So here I am working, experimenting, with Color Field as an inspiration.  Remember that Color Field painting was a major step forward in abstract work, the first style to avoid a form or mass standing out against the background of the painting. The canvas was covered with pigment, conceived as one field, but adding found objects would be adding a form.  

All The Poppies In The Moat

After recent completion of the painting,  All The Poppies In The Moat, a shadow box canvas went onto my easel. Application of several pigments and scoring through the wet paint with a palette knife gave the canvas a color field appearance, but the inset box was calling for something three dimensional.  Would this still be considered a Color Field painting if I added actual objects? 

The beginning of the Color Field inspired painting on a shadow box canvas.

Out of the corner of my eye I saw a container that held a few items picked up off a beach several years ago.  At one time these little items had been glued together to make a tiny little found object sculpture that sat on a shelf to remind me of a stroll along a white sand beach.... hmmmmm....  now looking at them in reference to this shadow box canvas sparked the idea of adding them to this painting.

Objects found on a beach.

Intuition had me reaching for a tube of Prussian Blue to emulate the color of the ocean, then a glaze of Quinacridone Gold to bring more life and energy to the canvas, and finally a high gloss varnish was applied to the entire surface.

After addition of Prussian Blue and Quinacridone Gold.

The edges of the canvas were painted with the blue and when turning the canvas to cover all edges with the pigment I realized the canvas appealed more to me turned sideways.

Canvas now turned sideways.

The found objects were added, a doll leg, a root section of kelp, sea shell, and a rusty smashed bottle cap.

Beach Walk
16 x 16

When I started this series of work I knew it might become something more than Color Field painting but had no idea what might happen.  This is only the second work in the series and already there is a deviation.  Though Color Field work was the beginning inspiration, the addition of found objects has made it something else all together.  Does it work?  I think so.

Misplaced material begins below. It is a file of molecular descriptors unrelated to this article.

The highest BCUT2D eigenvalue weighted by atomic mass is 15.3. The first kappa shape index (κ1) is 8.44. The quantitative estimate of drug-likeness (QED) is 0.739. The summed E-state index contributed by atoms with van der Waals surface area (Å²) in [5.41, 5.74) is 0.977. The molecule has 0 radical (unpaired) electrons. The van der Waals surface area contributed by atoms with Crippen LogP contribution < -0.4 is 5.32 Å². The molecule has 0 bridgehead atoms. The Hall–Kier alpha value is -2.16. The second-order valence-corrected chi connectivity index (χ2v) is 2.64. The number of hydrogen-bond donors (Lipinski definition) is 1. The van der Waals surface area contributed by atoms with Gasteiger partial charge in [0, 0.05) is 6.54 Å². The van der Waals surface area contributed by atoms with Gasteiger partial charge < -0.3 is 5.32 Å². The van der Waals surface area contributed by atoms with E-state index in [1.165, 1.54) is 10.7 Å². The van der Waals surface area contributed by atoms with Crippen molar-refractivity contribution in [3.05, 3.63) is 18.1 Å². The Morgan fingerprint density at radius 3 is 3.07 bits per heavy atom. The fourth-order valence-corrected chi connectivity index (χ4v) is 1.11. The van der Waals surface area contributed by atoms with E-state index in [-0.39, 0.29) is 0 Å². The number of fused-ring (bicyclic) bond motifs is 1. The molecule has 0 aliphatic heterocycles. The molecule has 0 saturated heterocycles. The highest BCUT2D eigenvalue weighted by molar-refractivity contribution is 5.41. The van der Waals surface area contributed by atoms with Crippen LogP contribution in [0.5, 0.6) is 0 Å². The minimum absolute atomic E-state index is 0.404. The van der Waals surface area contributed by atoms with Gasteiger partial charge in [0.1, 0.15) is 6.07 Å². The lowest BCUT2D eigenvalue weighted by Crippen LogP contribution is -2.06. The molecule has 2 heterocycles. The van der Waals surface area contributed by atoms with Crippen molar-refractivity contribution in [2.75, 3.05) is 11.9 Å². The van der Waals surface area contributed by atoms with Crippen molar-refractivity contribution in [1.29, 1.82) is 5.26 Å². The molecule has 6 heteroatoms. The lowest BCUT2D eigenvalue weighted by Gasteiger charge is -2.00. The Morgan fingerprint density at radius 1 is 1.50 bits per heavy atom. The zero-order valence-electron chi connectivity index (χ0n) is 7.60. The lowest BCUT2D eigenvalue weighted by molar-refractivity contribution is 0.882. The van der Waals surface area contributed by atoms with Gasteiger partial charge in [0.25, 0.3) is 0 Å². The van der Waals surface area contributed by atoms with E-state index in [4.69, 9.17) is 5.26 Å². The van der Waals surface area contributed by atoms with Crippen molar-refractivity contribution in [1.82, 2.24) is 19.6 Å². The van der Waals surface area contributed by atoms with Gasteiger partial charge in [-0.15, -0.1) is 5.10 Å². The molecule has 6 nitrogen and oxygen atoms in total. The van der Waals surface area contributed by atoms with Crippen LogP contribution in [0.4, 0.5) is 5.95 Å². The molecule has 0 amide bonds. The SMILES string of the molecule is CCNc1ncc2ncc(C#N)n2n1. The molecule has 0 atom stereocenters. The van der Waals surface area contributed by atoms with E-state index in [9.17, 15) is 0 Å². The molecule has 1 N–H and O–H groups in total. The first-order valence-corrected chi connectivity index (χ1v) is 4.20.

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Tuesday, December 2, 2014

Color Field Painting

The First Color Field Inspired Painting Is Complete.

It started with a bit of an 'Oh My' moment when I opened the drawers that hold my pigments to find very few. was late at night and I wanted to paint.  Impossible to obtain additional paints at this hour. The drawers held only three colors:  Chromium Green Oxide, Duochrome Oceanic, and Red oxide.  I brushed on the green and then layered over a heavy application of the duochrome.  I left the room.

The next day I realized I wanted to add more light to the painting, it was early morning, so running out to the art supply store was not an option yet.  I remembered the left over wall paint in the garage which quickly made it's way into my studio and onto the canvas.

This was becoming an interesting challenge, the opportunity to create with what was at hand.  Slashing the Red Oxide across the canvas was a serendipitous movement, one that paid off with color tension and interesting movement.

 More layering of the wall paint brought definition to the  composition.

Wanting to retain minimal composition and allow the color field inspiration to continue led me to believe this painting was nearing completion, it just needed something more, a little something more.

Following intuition and color instinct, I knew the canvas was asking for another warm tone....all this cool green. Quinacridone Gold is one of my favorite pigments to use for glazing, so as soon as I could get my hands on a jar of this I brushed and rubbed it on some of the edges of the canvas. And that is it.  First Color Field inspired painting is complete. Now to begin another.

All The Poppies In The Moat
30 x 24